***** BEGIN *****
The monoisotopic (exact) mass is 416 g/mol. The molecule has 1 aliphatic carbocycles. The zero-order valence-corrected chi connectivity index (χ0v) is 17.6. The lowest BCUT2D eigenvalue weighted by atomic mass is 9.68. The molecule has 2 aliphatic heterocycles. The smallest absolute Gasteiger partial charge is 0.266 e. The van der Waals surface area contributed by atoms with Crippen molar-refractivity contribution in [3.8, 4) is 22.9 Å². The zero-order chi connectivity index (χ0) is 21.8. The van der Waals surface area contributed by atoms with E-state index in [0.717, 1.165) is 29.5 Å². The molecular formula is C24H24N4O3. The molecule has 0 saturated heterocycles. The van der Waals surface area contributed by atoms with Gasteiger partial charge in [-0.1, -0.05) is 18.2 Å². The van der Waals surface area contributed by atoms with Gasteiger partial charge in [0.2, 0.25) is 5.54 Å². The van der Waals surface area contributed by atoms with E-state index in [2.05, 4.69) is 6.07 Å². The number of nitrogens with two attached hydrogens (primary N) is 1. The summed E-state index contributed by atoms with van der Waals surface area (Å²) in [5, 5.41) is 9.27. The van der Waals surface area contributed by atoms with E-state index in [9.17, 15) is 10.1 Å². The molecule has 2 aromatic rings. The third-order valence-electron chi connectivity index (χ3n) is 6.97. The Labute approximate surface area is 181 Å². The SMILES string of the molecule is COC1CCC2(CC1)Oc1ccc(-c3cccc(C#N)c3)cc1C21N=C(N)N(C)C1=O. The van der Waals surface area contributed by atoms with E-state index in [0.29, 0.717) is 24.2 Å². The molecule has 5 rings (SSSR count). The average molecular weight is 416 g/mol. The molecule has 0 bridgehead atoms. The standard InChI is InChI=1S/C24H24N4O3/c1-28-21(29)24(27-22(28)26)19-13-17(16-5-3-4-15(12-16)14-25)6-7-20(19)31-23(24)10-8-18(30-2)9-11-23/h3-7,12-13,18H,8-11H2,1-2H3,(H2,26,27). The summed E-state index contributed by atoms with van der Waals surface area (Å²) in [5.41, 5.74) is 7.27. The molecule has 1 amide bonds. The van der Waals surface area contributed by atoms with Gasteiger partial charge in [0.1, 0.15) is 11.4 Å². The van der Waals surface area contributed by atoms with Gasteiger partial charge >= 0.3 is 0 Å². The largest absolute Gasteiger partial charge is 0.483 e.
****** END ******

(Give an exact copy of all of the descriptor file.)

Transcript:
The monoisotopic (exact) mass is 416 g/mol. The molecule has 1 aliphatic carbocycles. The zero-order valence-corrected chi connectivity index (χ0v) is 17.6. The lowest BCUT2D eigenvalue weighted by atomic mass is 9.68. The molecule has 2 aliphatic heterocycles. The smallest absolute Gasteiger partial charge is 0.266 e. The van der Waals surface area contributed by atoms with Crippen molar-refractivity contribution in [3.8, 4) is 22.9 Å². The zero-order chi connectivity index (χ0) is 21.8. The van der Waals surface area contributed by atoms with E-state index in [0.717, 1.165) is 29.5 Å². The molecular formula is C24H24N4O3. The molecule has 0 saturated heterocycles. The van der Waals surface area contributed by atoms with Gasteiger partial charge in [-0.1, -0.05) is 18.2 Å². The van der Waals surface area contributed by atoms with Gasteiger partial charge in [0.2, 0.25) is 5.54 Å². The van der Waals surface area contributed by atoms with E-state index in [2.05, 4.69) is 6.07 Å². The number of nitrogens with two attached hydrogens (primary N) is 1. The summed E-state index contributed by atoms with van der Waals surface area (Å²) in [5, 5.41) is 9.27. The van der Waals surface area contributed by atoms with E-state index in [9.17, 15) is 10.1 Å². The molecule has 2 aromatic rings. The third-order valence-electron chi connectivity index (χ3n) is 6.97. The Labute approximate surface area is 181 Å². The SMILES string of the molecule is COC1CCC2(CC1)Oc1ccc(-c3cccc(C#N)c3)cc1C21N=C(N)N(C)C1=O. The van der Waals surface area contributed by atoms with E-state index in [0.29, 0.717) is 24.2 Å². The molecule has 5 rings (SSSR count). The average molecular weight is 416 g/mol. The molecule has 0 bridgehead atoms. The standard InChI is InChI=1S/C24H24N4O3/c1-28-21(29)24(27-22(28)26)19-13-17(16-5-3-4-15(12-16)14-25)6-7-20(19)31-23(24)10-8-18(30-2)9-11-23/h3-7,12-13,18H,8-11H2,1-2H3,(H2,26,27). The summed E-state index contributed by atoms with van der Waals surface area (Å²) in [5.41, 5.74) is 7.27. The molecule has 1 amide bonds. The van der Waals surface area contributed by atoms with Gasteiger partial charge in [0.1, 0.15) is 11.4 Å². The van der Waals surface area contributed by atoms with Gasteiger partial charge >= 0.3 is 0 Å². The largest absolute Gasteiger partial charge is 0.483 e.